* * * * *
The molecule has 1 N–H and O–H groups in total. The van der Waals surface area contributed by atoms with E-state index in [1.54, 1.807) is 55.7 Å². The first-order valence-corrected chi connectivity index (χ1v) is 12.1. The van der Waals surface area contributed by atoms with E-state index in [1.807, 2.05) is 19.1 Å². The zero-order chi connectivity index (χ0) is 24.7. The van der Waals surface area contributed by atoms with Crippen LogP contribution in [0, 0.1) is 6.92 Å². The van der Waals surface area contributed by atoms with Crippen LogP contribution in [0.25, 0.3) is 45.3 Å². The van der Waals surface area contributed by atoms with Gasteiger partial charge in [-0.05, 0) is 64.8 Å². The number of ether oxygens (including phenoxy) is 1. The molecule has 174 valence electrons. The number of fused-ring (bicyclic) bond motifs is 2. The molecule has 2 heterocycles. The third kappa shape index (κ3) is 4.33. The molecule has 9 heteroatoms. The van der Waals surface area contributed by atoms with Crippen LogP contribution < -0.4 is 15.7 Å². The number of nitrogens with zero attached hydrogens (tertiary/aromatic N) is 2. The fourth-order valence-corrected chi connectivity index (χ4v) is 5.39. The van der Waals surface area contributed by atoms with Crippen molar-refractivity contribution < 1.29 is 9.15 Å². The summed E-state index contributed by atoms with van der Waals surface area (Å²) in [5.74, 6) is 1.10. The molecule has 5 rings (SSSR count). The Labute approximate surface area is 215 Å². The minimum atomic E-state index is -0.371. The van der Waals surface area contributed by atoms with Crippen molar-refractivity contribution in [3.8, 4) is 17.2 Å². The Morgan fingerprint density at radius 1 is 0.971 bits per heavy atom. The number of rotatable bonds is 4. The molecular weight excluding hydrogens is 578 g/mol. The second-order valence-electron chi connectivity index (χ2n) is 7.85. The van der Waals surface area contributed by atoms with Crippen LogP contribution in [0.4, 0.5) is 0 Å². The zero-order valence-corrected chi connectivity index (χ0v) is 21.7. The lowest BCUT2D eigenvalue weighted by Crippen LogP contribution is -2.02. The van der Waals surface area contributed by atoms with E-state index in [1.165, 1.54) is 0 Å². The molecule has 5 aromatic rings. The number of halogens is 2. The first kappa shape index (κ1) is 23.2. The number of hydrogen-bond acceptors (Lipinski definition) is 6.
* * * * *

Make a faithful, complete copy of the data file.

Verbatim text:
The molecule has 1 N–H and O–H groups in total. The van der Waals surface area contributed by atoms with E-state index in [1.54, 1.807) is 55.7 Å². The first-order valence-corrected chi connectivity index (χ1v) is 12.1. The van der Waals surface area contributed by atoms with E-state index in [1.807, 2.05) is 19.1 Å². The zero-order chi connectivity index (χ0) is 24.7. The van der Waals surface area contributed by atoms with Crippen LogP contribution in [0, 0.1) is 6.92 Å². The van der Waals surface area contributed by atoms with Crippen LogP contribution in [0.25, 0.3) is 45.3 Å². The van der Waals surface area contributed by atoms with Gasteiger partial charge in [-0.05, 0) is 64.8 Å². The number of ether oxygens (including phenoxy) is 1. The molecule has 174 valence electrons. The number of fused-ring (bicyclic) bond motifs is 2. The molecule has 2 heterocycles. The third kappa shape index (κ3) is 4.33. The molecule has 9 heteroatoms. The van der Waals surface area contributed by atoms with Crippen LogP contribution < -0.4 is 15.7 Å². The number of nitrogens with zero attached hydrogens (tertiary/aromatic N) is 2. The fourth-order valence-corrected chi connectivity index (χ4v) is 5.39. The van der Waals surface area contributed by atoms with Crippen molar-refractivity contribution < 1.29 is 9.15 Å². The summed E-state index contributed by atoms with van der Waals surface area (Å²) in [5.74, 6) is 1.10. The molecule has 5 rings (SSSR count). The Labute approximate surface area is 215 Å². The minimum atomic E-state index is -0.371. The van der Waals surface area contributed by atoms with Crippen molar-refractivity contribution in [3.8, 4) is 17.2 Å². The Morgan fingerprint density at radius 1 is 0.971 bits per heavy atom. The number of rotatable bonds is 4. The molecular weight excluding hydrogens is 578 g/mol. The second-order valence-electron chi connectivity index (χ2n) is 7.85. The van der Waals surface area contributed by atoms with Crippen LogP contribution in [0.4, 0.5) is 0 Å². The zero-order valence-corrected chi connectivity index (χ0v) is 21.7. The lowest BCUT2D eigenvalue weighted by Crippen LogP contribution is -2.02. The van der Waals surface area contributed by atoms with E-state index in [1.165, 1.54) is 0 Å². The molecule has 5 aromatic rings. The number of halogens is 2. The first kappa shape index (κ1) is 23.2. The number of hydrogen-bond acceptors (Lipinski definition) is 6.